Posts Tagged With: olean

Lee-o-netto’s Funeral Notice

Today’s post will cover a news clipping which describes Dr. Lee-o-netto’s funeral service. I received this from Margaret Parker of the Allegany Area Historical Association. A big thanks to this organization in helping to preserve the pieces of history.
Funeral attendees are important to research. You never know when a previously unknown relative will attend and lead to additional discoveries. Even if there are no new relatives, I may stumble onto some new information that helps me understand my research subject better.



Allegany Citizen – Thursday 28-Dec-1939


Allegany Citizen – Thursday 28-Dec-1939


Funeral services for Dr. Lee-O-Nett-O who died here last week Tuesday, were held at her late home on West Main street last Thursday afternoon at two-thirty o’clock. Very Rev. Joseph Grooves, rector of St. Stephen’s Episcopal church of Olean, officiating. The remains were laid to rest in the Allegany cemetery.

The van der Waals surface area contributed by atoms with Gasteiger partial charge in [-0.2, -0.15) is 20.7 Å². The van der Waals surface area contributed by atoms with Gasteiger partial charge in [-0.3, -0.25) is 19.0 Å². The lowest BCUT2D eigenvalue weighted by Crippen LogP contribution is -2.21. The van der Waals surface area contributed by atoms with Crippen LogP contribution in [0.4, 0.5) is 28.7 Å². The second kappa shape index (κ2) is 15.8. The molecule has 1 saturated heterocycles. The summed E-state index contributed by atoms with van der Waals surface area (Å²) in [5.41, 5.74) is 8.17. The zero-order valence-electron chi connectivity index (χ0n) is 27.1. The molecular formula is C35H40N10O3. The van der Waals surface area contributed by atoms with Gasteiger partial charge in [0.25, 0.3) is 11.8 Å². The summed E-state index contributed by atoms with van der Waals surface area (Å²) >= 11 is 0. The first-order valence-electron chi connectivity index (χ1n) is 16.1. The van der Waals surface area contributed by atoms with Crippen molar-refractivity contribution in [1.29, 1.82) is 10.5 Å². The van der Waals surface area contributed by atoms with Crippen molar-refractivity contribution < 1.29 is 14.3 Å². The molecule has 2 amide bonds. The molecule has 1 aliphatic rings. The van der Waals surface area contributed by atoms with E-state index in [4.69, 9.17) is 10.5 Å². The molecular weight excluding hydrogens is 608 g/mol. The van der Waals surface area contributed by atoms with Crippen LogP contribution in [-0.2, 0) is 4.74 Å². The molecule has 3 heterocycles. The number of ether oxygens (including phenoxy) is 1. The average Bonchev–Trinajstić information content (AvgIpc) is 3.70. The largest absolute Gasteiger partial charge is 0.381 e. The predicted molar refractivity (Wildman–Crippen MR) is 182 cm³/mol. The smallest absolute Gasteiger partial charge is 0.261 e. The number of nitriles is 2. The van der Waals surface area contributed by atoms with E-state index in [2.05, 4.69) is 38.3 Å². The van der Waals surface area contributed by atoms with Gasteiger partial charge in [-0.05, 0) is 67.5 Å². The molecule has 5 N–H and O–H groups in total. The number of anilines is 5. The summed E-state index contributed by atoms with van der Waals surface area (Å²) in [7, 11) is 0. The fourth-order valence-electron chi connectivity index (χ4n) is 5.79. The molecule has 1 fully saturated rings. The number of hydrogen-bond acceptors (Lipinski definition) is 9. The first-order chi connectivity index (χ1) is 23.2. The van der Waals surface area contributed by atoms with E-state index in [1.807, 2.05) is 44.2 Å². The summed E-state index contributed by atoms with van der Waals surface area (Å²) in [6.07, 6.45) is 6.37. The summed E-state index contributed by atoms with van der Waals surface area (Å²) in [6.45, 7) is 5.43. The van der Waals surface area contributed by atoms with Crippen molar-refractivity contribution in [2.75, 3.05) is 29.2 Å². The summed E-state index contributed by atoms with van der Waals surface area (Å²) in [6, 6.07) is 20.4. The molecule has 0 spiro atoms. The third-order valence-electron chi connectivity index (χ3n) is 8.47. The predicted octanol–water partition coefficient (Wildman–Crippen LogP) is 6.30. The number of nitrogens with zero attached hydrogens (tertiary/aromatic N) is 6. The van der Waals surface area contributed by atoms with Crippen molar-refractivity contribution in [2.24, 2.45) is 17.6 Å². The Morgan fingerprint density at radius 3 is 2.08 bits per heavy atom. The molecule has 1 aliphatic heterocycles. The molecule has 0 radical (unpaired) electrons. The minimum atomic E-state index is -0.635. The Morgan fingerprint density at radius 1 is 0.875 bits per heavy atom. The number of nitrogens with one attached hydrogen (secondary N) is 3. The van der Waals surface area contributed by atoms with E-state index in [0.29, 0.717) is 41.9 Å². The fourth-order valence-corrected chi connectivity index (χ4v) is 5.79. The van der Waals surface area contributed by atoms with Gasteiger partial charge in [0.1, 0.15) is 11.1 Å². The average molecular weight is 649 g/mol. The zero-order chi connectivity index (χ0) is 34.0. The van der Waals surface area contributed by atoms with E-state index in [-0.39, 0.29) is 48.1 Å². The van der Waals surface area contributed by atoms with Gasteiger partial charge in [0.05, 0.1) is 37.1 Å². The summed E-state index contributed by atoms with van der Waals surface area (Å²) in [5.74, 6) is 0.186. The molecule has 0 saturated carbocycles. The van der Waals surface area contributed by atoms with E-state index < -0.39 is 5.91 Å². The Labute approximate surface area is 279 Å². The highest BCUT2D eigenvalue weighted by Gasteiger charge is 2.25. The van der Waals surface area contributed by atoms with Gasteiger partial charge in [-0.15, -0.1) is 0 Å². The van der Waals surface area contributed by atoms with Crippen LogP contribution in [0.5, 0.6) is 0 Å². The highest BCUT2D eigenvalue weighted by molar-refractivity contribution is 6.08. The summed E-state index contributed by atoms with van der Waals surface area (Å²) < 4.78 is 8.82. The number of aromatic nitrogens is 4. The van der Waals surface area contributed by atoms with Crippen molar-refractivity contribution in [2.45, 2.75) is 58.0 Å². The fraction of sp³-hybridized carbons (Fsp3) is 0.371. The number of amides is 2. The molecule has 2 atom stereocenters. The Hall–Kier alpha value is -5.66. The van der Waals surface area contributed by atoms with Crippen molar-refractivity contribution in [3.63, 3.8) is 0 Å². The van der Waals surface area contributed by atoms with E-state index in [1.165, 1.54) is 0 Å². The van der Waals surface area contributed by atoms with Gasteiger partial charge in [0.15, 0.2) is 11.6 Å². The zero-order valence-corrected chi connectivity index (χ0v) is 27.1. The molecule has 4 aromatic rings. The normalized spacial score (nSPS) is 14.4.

The pall bearers were Clare L. Bockmier, Edward F. Smith, Karl S. Dornow, Howard Schultz, Albert B. Collins and Forest M. Wing.
Among those from out of town attending the funeral were Mr. and Mrs. Leon Horton, Sr., Mr. and Mrs. Leon Horton Jr., Mis Jean Horton, Miss Florence Horton, Lawrence and Clarence Horton, Mr. and Mrs. Clifford Blood , East Randolph; Mrs. A. F. Hopkins, Bradford.


For the most part this is a typical funeral notice. What caught my attention was the fact that neither Leon Horton nor any of his son’s were pall bearers. This is usually a family chore. I also did not see Charles Mosman or John Fowler listed as pall bearers despite the known connections their wives had with Lee-o-netto. So, just who are these men that served as pall bearers?
Her death occurred in 1939, so I can look at the 1940 and 1930 census to learn more about them. I also know there are Cattaraugus County directories available for the 1920s, 1930s, and 1940s, so it shouldn’t take too long to check on these men.

The Pall Bearers

  • Clare L. Bockmier – b.abt.1895, in 1939 he is listed as the President of the Olean Trust Co., located at 129 N Union St. His residence is 113 N 10th. Lee-o-netto did not have money in this bank at the time of her death, but may have had other business with the bank.